Greensboro Hosted Base Vital to World War II Allied Effort

A circa 1943-45 aerial view of the O.R.D. Image from the Greensboro Historical Museum.On September 15, 1946, the massive Greensboro Overseas Replacement Depot closed its doors.

The O.R.D., as it was known, originally operated as a training base, but by May 1944, the Air Force had reached its projected capacity and the facility became the primary point in the eastern U.S. where soldiers were prepared and processed for overseas duty. In February 1945, the O.R.D. took on added duties as a redistribution station, working to place about 31,000 troops in the Far East, as the focus of fighting shifted. In September 1945, the station began processing personnel for separation from duty. Thus, during its period of service, the Greensboro depot provided a wide range of services to the military. More 330,000 troops were processed in or out of service or redistributed to another location through the center.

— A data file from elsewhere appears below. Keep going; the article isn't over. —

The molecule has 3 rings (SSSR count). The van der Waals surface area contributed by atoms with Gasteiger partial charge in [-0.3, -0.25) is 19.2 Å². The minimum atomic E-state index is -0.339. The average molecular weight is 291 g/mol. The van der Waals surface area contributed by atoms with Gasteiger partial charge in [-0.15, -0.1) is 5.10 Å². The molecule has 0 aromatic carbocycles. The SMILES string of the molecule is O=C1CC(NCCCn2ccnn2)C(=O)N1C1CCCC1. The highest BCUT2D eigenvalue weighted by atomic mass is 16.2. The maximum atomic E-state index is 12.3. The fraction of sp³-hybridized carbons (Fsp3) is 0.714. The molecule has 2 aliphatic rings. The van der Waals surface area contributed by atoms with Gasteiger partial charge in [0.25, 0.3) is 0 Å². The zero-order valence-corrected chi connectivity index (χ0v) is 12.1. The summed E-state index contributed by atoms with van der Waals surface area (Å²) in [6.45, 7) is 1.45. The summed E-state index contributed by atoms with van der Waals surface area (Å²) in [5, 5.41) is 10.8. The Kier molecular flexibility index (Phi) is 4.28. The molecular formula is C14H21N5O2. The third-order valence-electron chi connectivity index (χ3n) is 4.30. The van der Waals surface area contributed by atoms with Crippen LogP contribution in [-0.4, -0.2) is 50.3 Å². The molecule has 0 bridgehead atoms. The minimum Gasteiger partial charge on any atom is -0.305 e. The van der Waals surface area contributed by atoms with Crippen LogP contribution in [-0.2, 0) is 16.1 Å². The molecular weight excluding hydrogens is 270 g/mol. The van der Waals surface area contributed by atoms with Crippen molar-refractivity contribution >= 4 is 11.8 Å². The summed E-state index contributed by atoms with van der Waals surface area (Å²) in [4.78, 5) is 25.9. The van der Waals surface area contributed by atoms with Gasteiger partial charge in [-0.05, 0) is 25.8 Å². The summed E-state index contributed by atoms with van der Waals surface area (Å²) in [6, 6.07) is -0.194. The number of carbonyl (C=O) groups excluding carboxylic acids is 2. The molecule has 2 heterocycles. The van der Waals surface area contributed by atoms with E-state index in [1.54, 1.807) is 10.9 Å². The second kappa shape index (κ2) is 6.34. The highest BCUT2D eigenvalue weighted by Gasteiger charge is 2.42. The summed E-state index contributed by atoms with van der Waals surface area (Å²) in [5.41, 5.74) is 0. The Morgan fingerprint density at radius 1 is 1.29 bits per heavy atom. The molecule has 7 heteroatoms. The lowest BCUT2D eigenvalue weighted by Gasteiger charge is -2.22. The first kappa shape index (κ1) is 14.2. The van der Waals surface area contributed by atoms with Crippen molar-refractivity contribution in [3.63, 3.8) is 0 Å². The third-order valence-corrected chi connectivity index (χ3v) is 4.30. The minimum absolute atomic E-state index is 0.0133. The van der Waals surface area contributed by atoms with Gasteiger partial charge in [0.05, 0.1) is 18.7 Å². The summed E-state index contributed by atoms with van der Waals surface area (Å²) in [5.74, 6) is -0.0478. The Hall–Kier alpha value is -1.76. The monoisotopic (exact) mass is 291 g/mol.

Eating in one of the O.R.D.’s dining halls, circa 1943-45. Image from the Greensboro Historical Museum.

The base was truly massive. At 652 acres in size, it was the largest base in America located within the boundaries of a city, and as many as 40,000 soldiers were stationed at the Greensboro facility at any given time.

Spread over nearly 1,000 buildings, the base included 500 barracks, 14 mess halls, 55 recreation rooms, four movie theaters, ten post exchanges, five chapels, three libraries, thee gyms and a hospital. The base even had its own newspaper and radio station to keep the troops entertained.

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